Secret Stuff in Bar Codes, Part 1:
Bookland Codes

The bar codes that are printed on comic books come in a couple of different formats, the most common being “EAN13” (+2/+5). Today’s tech tip focuses on a particular kind of EAN13 code, the “Bookland” style used for books and trade paperbacks. Note: This tip also applies to the closely-related UPC-A codes (a subset of the EAN13 format).

When the first three digits of the main barcode are “978” the barcode is in what’s known as “Bookland” style. Here, the barcode encodes the ISBN number, followed by the suggested retail price in the five digit supplemental (the smaller bars at the far right). The first digit of those five indicates the currency (0 = British £, 5 = US $), and the remaining four are the price.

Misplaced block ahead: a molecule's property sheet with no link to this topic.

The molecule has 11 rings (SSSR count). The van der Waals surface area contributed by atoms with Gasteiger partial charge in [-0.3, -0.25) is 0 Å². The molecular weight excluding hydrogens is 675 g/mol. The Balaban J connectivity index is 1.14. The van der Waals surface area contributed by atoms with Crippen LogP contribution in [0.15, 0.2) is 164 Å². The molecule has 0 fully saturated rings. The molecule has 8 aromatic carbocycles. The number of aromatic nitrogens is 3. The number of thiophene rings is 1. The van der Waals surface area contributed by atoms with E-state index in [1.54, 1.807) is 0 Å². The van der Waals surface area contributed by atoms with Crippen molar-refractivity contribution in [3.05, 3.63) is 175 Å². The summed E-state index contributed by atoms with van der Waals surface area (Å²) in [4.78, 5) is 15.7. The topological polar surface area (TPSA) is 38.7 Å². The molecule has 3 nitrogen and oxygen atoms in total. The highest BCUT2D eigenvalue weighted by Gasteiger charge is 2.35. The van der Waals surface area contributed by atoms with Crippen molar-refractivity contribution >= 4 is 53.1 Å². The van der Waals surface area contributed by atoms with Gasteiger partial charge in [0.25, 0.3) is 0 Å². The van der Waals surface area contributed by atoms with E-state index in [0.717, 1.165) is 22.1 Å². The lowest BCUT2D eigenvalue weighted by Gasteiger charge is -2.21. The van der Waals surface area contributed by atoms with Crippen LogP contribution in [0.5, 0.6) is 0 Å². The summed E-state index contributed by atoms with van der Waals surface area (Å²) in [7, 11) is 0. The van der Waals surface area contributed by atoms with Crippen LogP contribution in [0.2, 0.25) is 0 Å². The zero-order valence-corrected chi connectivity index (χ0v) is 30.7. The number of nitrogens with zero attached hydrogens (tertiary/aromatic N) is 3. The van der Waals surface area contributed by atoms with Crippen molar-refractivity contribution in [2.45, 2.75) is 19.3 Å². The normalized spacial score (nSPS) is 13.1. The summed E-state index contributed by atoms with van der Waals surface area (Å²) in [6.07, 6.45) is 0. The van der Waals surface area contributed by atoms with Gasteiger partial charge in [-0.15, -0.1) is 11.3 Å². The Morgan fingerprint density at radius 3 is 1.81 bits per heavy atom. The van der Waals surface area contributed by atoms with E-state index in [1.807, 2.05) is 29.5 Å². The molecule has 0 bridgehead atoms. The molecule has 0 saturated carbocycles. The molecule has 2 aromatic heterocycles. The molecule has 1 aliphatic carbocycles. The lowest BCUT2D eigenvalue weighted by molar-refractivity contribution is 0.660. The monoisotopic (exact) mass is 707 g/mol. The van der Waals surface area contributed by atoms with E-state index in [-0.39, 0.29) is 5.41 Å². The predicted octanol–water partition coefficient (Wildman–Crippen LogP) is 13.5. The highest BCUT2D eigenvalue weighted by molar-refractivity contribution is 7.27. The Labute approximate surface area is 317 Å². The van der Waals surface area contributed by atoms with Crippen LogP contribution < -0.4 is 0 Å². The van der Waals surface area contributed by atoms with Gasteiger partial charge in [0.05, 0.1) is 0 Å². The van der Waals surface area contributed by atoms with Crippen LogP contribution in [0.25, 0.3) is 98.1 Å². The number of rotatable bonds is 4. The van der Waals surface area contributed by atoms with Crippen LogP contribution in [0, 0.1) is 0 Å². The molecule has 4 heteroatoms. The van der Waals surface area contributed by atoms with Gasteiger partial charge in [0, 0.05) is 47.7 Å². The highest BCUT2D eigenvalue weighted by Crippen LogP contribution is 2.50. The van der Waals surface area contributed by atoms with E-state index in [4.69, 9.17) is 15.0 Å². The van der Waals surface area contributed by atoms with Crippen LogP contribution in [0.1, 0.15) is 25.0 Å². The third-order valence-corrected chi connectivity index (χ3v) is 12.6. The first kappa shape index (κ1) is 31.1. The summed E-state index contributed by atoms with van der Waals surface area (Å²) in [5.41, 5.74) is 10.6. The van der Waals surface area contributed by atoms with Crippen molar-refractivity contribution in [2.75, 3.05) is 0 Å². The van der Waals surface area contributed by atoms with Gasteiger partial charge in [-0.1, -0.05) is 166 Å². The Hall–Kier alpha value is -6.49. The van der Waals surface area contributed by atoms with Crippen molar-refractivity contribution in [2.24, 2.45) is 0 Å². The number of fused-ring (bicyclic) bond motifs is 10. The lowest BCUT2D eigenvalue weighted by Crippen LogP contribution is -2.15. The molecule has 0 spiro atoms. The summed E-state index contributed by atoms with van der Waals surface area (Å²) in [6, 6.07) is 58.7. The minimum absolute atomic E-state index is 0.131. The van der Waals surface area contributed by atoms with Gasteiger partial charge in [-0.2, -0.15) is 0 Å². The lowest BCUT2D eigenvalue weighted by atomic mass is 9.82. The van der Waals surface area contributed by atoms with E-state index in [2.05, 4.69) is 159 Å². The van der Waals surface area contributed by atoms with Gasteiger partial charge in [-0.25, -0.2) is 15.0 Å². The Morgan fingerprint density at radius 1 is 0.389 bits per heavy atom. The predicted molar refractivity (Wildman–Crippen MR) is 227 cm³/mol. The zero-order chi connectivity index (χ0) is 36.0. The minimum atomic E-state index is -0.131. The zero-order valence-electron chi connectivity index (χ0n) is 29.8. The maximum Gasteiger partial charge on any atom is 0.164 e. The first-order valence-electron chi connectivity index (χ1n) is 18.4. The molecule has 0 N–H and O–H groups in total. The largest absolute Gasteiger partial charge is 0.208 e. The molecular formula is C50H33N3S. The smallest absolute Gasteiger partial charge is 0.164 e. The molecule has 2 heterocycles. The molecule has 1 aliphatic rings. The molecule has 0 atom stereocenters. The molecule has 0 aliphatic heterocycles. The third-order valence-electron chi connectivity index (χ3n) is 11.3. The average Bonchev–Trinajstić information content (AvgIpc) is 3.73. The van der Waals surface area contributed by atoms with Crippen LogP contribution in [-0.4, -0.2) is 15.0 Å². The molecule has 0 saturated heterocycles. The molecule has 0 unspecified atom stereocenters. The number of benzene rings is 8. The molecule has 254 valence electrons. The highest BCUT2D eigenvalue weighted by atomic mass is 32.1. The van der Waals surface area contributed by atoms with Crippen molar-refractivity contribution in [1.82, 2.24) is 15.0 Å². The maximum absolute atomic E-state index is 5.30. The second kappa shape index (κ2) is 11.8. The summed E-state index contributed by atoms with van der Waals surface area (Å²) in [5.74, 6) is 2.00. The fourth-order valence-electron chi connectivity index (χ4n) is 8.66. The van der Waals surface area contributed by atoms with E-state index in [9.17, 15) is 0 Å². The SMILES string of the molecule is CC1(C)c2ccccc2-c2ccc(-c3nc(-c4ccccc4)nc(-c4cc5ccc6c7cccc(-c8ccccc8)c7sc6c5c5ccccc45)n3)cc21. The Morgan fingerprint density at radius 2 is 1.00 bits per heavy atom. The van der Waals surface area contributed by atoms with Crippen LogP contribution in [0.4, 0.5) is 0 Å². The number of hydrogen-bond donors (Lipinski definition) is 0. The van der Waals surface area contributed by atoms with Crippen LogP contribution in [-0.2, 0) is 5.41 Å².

Here’s the barcode for Essential X-Factor #2 :

Bookland Style EAN

Following the 978, you’ve got the ISBN: 078512099 minus its “check digit” of “8”. The “5” in the barcode is actually the barcode’s check digit. (I’ll likely talk more about check digits in a future tech tip). Looking at the last five digits—the supplemental—you’ve got a “5” indicating that the price will be in US dollars, followed by the price itself: “1699”, or $16.99.

Now you know where the magic comes from if you’ve ever scanned in a trade paperback’s barcode and seen ComicBase 11 automatically fill in its cover price and ISBN—all that information was right in the barcode!

Incidentally, if the supplemental is “90000”, it means that there is no suggested price for this item. Also, since there are only four digits to use for price, it means that the highest price you can have on a book using this system is $99.99.